Friday, February 22, 2013
Snitch (2013) - Movie Review
Don't worry, Dwayne "The Rock" Johnson's latest movie Snitch isn't some cheesy family movie. Snitch is actually much closer to what I envisioned for The Rock when he first moved from wrestling to doing movies. While a little smarter than you might expect, Snitch is far from being a great action film. In fact, I really can't this a much of an action flick at all. If you go into this expecting a action packed film filled with car chases and gun play, you're going to be really disappointed. This is the first of at least four Dwayne Johnson movies coming out this year, so hopefully one of these will hit. The guy deserves it.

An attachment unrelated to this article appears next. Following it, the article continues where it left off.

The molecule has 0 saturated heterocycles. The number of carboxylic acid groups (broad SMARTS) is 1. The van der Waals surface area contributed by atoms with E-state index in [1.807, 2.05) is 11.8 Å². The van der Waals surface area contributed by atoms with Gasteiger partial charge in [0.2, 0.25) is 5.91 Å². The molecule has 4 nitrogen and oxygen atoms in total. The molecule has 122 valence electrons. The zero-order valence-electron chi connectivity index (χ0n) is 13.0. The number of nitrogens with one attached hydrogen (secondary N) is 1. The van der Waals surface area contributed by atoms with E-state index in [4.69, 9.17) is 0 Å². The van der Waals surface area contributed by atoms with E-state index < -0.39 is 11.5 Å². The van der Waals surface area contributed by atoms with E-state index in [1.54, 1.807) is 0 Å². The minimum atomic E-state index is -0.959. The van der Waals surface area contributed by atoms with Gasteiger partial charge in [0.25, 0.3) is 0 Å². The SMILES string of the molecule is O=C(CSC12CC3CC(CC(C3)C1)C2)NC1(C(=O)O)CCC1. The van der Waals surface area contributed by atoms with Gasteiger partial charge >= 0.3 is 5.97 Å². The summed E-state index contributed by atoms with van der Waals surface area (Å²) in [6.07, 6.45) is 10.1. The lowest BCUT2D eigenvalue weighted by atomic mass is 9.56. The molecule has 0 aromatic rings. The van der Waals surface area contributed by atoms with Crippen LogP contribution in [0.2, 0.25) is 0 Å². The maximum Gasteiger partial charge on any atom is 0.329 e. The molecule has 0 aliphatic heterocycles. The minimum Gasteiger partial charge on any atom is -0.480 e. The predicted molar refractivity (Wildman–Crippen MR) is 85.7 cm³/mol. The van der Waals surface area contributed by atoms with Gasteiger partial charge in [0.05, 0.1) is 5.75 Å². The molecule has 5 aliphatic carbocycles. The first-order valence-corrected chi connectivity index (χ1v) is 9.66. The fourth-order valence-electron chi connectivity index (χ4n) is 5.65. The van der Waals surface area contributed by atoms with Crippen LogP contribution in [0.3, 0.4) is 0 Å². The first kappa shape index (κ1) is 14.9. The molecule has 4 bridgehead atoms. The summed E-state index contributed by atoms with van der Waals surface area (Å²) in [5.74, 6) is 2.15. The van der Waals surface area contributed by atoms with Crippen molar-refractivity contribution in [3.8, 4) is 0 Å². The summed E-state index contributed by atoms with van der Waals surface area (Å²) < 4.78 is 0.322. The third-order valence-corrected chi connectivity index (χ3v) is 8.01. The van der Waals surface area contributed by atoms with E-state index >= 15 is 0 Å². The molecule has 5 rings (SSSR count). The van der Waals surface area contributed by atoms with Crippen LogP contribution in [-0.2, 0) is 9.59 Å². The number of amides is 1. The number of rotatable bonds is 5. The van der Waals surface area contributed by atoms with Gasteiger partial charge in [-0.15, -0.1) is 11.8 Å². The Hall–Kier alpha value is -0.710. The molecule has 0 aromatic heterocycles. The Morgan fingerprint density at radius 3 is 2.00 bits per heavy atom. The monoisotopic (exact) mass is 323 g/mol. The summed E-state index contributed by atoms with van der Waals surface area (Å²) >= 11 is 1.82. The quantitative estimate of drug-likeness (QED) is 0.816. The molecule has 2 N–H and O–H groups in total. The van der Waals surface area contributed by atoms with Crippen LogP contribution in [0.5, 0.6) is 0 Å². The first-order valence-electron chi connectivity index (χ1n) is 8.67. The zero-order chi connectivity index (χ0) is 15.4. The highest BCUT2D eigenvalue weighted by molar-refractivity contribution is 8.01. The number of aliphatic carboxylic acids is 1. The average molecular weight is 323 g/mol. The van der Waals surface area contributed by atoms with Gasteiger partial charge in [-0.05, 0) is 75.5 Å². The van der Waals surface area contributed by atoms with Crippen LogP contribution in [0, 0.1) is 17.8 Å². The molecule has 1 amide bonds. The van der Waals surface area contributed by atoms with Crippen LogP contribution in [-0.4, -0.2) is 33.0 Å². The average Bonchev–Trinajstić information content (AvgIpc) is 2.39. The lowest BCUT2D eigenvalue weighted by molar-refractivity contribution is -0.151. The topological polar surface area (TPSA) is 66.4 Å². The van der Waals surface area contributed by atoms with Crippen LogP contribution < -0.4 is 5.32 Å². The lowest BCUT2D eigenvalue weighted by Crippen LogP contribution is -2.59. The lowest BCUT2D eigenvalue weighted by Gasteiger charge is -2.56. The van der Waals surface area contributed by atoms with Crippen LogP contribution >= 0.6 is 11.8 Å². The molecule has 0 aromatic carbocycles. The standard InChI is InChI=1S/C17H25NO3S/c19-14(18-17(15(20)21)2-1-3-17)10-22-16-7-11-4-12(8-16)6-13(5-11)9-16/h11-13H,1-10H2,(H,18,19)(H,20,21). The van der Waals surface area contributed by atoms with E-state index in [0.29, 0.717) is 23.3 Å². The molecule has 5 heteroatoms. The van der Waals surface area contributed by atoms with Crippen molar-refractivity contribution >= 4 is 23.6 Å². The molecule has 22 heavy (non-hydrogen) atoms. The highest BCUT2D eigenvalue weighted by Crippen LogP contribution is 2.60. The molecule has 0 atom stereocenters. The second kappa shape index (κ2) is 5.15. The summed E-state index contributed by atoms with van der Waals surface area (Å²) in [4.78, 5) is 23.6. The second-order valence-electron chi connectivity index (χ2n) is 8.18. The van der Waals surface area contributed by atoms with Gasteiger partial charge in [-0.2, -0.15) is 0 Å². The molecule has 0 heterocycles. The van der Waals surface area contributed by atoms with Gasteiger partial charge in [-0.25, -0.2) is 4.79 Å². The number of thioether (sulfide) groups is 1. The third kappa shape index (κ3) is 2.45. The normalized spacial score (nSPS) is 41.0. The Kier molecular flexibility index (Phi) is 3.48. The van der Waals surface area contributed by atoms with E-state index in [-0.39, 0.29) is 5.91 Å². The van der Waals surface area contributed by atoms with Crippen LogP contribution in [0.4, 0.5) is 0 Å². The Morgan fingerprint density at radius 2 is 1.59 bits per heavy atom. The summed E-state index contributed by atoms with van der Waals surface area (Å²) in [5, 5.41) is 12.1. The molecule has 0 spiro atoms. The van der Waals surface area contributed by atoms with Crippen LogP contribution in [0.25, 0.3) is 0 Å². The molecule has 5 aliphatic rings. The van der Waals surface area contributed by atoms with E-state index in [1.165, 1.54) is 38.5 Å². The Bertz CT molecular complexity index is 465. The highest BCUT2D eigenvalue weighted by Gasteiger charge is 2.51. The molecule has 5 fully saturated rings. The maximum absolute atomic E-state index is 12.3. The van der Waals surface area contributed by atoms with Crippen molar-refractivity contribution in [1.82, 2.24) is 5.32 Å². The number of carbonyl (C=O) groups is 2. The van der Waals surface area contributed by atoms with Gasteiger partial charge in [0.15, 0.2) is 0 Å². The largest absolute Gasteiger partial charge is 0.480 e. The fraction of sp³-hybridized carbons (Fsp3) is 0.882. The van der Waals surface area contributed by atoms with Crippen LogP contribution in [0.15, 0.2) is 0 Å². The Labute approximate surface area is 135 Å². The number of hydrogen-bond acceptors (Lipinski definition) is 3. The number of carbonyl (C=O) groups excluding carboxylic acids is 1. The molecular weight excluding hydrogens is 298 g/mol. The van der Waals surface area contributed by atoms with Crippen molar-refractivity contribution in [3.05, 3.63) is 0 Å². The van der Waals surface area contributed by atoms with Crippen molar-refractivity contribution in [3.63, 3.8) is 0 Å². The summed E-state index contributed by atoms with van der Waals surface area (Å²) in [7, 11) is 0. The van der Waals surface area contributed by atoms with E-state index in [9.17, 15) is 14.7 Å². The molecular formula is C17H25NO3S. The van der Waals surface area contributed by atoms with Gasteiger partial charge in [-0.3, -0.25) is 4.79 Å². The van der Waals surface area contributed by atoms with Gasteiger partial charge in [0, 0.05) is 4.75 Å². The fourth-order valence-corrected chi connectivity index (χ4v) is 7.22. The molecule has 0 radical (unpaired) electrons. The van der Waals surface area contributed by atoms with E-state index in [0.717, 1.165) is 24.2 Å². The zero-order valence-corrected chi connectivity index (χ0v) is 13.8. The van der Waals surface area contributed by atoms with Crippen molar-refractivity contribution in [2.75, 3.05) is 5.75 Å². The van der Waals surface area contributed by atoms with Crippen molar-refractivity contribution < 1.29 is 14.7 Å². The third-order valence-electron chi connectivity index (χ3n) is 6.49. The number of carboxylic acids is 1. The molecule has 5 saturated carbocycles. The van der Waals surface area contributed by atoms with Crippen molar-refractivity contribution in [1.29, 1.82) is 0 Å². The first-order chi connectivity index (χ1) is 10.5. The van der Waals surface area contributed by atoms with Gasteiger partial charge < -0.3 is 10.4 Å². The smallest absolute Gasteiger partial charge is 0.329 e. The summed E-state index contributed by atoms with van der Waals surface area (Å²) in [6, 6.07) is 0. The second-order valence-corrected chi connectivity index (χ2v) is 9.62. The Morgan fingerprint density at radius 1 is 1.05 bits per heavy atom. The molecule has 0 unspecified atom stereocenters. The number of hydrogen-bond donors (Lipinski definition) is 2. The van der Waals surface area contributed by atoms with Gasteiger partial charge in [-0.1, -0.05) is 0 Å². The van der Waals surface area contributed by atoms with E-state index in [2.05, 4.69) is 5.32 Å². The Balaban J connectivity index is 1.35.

It's another movie based on 'true events', and many of you know how I cringe whenever I see that in the opening credits. Johnson plays John Matthews, the owner of a construction company. Matthews' son, Jason (Rafi Gavron), is busted for accepting a box of drugs shipped by his friend. Unfortunately for Jason, it's a large enough amount that it's considered intent to distribute. Due to tougher mandatory minimum sentencing, he's going away for 10 years if convicted. The whole thing is basically a setup to get first time offenders and lower level people to rat out others in up the ladder in exchange for reduced sentencing. The problem for Jason is that his friend already snitched on him, leaving nobody for him to rat out. John doesn't want to see his son rot away in prison for what his family believes was just a dumb mistake, so he makes a deal with a local politician (Susan Sarandon) to go undercover and help bring some drug dealers down.